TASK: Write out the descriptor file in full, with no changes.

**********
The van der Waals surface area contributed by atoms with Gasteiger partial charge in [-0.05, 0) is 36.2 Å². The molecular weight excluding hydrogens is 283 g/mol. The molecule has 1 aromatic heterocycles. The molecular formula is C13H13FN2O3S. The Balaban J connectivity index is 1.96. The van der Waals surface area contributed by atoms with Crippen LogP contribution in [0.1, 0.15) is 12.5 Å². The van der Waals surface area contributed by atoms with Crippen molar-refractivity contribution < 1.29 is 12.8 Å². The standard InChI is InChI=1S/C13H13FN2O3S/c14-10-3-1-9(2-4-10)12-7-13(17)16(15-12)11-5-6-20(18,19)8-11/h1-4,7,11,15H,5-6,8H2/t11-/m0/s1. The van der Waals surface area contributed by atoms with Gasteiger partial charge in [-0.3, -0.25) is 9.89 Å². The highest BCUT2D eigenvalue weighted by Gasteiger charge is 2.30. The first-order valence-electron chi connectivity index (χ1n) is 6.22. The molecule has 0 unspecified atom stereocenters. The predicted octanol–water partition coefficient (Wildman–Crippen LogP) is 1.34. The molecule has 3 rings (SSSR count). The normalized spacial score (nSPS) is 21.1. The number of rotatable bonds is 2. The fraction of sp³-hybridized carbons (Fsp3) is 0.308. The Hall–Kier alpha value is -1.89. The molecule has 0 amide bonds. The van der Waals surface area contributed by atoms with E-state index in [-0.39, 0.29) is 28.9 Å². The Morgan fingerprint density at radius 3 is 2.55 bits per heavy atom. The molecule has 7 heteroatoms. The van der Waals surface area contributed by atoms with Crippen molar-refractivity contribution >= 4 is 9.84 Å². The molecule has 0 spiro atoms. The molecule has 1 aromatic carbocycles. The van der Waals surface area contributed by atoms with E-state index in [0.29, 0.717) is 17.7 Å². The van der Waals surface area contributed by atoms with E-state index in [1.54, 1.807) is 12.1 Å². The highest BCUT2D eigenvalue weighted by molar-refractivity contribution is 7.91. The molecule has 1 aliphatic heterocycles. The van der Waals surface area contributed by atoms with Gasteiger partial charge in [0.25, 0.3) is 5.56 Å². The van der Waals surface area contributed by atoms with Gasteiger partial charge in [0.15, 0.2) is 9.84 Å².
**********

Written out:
The van der Waals surface area contributed by atoms with Gasteiger partial charge in [-0.05, 0) is 36.2 Å². The molecular weight excluding hydrogens is 283 g/mol. The molecule has 1 aromatic heterocycles. The molecular formula is C13H13FN2O3S. The Balaban J connectivity index is 1.96. The van der Waals surface area contributed by atoms with Crippen LogP contribution in [0.1, 0.15) is 12.5 Å². The van der Waals surface area contributed by atoms with Crippen molar-refractivity contribution < 1.29 is 12.8 Å². The standard InChI is InChI=1S/C13H13FN2O3S/c14-10-3-1-9(2-4-10)12-7-13(17)16(15-12)11-5-6-20(18,19)8-11/h1-4,7,11,15H,5-6,8H2/t11-/m0/s1. The van der Waals surface area contributed by atoms with Gasteiger partial charge in [-0.3, -0.25) is 9.89 Å². The highest BCUT2D eigenvalue weighted by Gasteiger charge is 2.30. The first-order valence-electron chi connectivity index (χ1n) is 6.22. The molecule has 0 unspecified atom stereocenters. The predicted octanol–water partition coefficient (Wildman–Crippen LogP) is 1.34. The molecule has 3 rings (SSSR count). The normalized spacial score (nSPS) is 21.1. The number of rotatable bonds is 2. The fraction of sp³-hybridized carbons (Fsp3) is 0.308. The Hall–Kier alpha value is -1.89. The molecule has 0 amide bonds. The van der Waals surface area contributed by atoms with E-state index in [-0.39, 0.29) is 28.9 Å². The Morgan fingerprint density at radius 3 is 2.55 bits per heavy atom. The molecule has 7 heteroatoms. The van der Waals surface area contributed by atoms with Crippen molar-refractivity contribution >= 4 is 9.84 Å². The molecule has 0 spiro atoms. The molecule has 1 aromatic carbocycles. The van der Waals surface area contributed by atoms with E-state index in [0.29, 0.717) is 17.7 Å². The van der Waals surface area contributed by atoms with E-state index in [1.54, 1.807) is 12.1 Å². The highest BCUT2D eigenvalue weighted by molar-refractivity contribution is 7.91. The molecule has 1 aliphatic heterocycles. The van der Waals surface area contributed by atoms with Gasteiger partial charge in [0.25, 0.3) is 5.56 Å². The van der Waals surface area contributed by atoms with Gasteiger partial charge in [0.15, 0.2) is 9.84 Å².